Several new details emerged in both the criminal and civil cases against Charlotte Mecklenburg Police Officer Randall "Wes" Kerrick. Kerrick is accused of shooting Jonathan Ferrell ten times last year.
Attorneys for both sides met to update the federal judge hearing the civil lawsuit. The lawsuit names Kerrick, the City of Charlotte, Mecklenburg County and Chief Rodney Monroe.
Kerrick faces a charge of voluntary manslaughter. Ferrell was unarmed and seeking help in a neighborhood after crashing his car.
Judge Graham Mullen ordered the City to turn over several thousand pages of documents, including interviews and statements by Kerrick, to the Ferrell family attorney.
Charles Monnett, III, representing the Ferrell family said he was pleased with the judge's order. Monnett was also told he could depose, or interview, Chief Rodney Monroe, and then County Manager Dena Diorio.
The County is trying to remove itself from the lawsuit, claiming there is no cause because the County does not oversee the police department.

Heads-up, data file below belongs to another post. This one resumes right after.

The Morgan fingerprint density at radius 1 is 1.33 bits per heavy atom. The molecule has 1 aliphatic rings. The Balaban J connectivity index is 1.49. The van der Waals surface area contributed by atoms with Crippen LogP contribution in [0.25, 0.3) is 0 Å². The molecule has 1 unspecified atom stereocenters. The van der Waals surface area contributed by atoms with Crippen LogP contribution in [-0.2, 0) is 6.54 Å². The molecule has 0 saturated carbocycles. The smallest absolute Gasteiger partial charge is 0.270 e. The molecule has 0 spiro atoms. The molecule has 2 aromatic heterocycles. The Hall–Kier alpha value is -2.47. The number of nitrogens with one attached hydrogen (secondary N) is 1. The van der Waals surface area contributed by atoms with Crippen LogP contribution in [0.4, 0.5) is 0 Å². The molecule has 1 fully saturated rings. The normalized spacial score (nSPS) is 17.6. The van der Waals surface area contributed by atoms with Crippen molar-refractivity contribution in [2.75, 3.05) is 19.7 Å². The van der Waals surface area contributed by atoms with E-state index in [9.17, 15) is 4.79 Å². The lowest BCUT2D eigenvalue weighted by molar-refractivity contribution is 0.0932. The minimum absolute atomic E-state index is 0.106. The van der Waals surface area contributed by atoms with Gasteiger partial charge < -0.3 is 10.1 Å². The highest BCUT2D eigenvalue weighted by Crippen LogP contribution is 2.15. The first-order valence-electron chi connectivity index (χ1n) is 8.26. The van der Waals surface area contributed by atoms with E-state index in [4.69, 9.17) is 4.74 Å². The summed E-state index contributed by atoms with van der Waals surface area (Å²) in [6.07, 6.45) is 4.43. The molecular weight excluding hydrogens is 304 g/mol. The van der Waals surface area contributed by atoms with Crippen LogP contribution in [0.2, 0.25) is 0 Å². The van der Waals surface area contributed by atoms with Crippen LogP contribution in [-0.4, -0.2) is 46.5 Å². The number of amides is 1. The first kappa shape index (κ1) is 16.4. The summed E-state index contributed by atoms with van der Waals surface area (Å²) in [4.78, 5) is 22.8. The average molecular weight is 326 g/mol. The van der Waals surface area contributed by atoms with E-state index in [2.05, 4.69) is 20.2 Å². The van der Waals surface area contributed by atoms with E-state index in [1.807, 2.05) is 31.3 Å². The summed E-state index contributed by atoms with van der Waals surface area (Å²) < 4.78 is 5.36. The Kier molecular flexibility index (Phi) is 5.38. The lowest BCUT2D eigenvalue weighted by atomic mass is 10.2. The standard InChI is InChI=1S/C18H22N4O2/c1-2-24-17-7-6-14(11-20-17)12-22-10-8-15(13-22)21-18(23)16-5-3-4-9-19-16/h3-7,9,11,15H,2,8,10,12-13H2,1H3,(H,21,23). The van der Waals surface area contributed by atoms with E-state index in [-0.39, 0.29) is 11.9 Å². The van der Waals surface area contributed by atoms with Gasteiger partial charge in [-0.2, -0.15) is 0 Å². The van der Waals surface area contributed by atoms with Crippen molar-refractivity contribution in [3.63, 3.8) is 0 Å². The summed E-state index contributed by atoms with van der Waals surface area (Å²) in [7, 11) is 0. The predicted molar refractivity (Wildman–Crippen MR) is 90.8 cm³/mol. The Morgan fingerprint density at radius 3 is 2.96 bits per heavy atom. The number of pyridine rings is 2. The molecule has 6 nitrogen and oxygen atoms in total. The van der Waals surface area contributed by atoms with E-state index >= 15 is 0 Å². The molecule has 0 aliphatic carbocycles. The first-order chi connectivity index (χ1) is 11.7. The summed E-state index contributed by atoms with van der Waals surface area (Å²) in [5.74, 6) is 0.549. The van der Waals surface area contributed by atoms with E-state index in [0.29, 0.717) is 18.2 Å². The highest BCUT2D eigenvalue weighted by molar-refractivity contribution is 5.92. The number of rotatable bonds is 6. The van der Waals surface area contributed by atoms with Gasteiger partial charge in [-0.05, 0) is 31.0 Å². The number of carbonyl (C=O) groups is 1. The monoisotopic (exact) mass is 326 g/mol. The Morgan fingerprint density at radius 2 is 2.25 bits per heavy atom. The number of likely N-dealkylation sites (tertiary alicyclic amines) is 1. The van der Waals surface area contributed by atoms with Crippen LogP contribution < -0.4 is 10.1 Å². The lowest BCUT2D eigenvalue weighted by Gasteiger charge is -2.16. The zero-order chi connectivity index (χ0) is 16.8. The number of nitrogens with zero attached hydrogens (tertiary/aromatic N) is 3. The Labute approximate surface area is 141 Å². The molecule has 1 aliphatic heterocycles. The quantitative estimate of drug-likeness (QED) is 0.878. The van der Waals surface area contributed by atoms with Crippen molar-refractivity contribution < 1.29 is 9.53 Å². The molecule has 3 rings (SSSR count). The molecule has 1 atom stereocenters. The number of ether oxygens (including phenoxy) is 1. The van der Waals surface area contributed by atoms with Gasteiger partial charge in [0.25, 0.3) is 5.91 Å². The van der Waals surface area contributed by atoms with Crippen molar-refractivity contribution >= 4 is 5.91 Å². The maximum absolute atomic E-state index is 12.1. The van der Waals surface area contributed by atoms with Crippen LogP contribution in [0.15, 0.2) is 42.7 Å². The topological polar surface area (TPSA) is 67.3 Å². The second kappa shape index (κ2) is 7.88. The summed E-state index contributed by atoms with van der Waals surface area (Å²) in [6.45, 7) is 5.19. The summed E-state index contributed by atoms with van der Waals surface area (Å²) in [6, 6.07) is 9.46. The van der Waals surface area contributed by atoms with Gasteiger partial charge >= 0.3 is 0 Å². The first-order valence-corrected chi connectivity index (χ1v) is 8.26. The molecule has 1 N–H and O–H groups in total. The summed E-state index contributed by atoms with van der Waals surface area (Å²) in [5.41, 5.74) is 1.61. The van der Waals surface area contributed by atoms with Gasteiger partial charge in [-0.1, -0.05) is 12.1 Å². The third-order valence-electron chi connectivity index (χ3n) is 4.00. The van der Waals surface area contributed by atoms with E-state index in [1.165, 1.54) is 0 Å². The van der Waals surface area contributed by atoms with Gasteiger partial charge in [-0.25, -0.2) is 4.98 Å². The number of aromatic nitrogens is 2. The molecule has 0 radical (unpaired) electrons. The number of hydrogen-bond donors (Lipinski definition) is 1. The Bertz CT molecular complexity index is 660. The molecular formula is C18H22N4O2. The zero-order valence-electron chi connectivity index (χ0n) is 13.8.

Criminal defense attorneys for Kerrick also said they have been told a trial is not expected until the last half of 2015, according to the Attorney General's Office.
The night of the shooting, a neighbor called 911, after mistakenly thinking that Ferrell was trying to break into her house in the overnight hours.
Kerrick and three officers responded to the suspicious activity call and encountered Ferrell. Charlotte-Mecklenburg Police say Kerrick fired his gun 12 times, striking Ferrell ten times.
The Special Deputy Attorney General prosecuting the case has filed documents relating to the exchange of discovery, or evidence in the case, between the state and Kerrick's defense team.
Already more than 7,000 pages of documents have been turned over to Kerrick's defense team of George Laughrun and Michael Greene. Now those documents will be turned over to the Ferrell family attorney, as well, in the civil case.
There are 44 compact discs showing Ferrell's crash photos, his Iphone records, 911 radio traffic, and video of Kerrick's walk shot.
There's also CMPD's DMVR recording, or what's commonly referred to as the dash cam.
The documents also describe at least two searches, or seizures of evidence. One of them required a search warrant, which tells us permission was not granted for the search, possibly by Kerrick.
The state also wants no surprises. Prosecutors requested a guaranteed disclosure of Kerrick's defense strategy before a trial starts. His attorneys have said the shooting was justified.
For example, prosecutors want a list of all witnesses, experts and experiments which could come up in court.